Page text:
Shack stayed a day or so in the hospital and went home without me. I went home a week later with a nephrostomy bag and told to come back for surgery to repair the ureter in a few months. It was depressing. I had 2 small kids to care for and a newborn. Kelly, who was 6 1/2 at the time was a HUGE help. I think she grew up quickly and learned to be responsible. I eventually had the repair surgery, at no expense to us cuz it was doctor error, and then recovery time. I became a "Case Study" at Northwest Community because of the mistake and how it can be dangerous to try vaginal birth after a Cesarean birth. Sarah was 5 months old before I felt 'normal'. No, I didn't have time to reflect on my mortality - but thank God we both survived. Someone told me during this time that there was an episode on some TV medical show, in which the pregnant woman's uterus ruptured and she died. This episode aired the same week it happened to me. Creepy. Thanks for telling me that.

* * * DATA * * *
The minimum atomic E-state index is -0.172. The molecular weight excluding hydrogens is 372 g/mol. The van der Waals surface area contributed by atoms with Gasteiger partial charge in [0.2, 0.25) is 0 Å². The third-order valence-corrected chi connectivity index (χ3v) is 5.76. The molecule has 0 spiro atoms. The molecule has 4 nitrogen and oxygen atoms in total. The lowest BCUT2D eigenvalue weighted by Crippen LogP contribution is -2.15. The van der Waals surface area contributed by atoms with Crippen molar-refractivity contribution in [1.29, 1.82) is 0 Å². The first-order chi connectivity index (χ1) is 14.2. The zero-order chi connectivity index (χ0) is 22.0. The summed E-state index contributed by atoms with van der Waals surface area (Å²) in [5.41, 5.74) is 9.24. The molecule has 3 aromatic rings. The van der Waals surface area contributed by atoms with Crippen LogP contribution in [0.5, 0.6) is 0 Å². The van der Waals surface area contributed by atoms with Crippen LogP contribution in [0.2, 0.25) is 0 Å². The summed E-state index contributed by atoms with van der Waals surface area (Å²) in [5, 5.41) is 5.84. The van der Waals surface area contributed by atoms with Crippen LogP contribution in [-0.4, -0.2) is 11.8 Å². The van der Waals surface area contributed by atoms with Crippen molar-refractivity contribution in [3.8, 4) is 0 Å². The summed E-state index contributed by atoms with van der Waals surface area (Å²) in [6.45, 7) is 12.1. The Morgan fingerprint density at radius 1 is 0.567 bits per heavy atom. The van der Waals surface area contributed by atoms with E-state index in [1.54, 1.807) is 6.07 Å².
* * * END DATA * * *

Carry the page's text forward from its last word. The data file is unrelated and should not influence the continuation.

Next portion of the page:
Figure 4: Jane with "Shack"
It took about 10 years for me to be thankful for that trial in our lives. It taught me and Dad to rely on God, and renewed our relationship with Him. I know I am so blessed with our kids.
Wow, a lot of this is personal and I'm not sure I want it in your blog…
Thanks for sharing. I know not all of that is easy to talk about - even after many years. Speaking of which, what is your favorite part about getting older?
Favorite part about getting older? The ONLY thing is that life experience has brought me wisdom. I can see that as I look back on my life. I have learned what is important in life and that life is short.
Something else that other people have said to me about getting older is that life SEEMS to go faster the older you get. Bizarre concept, but seems true.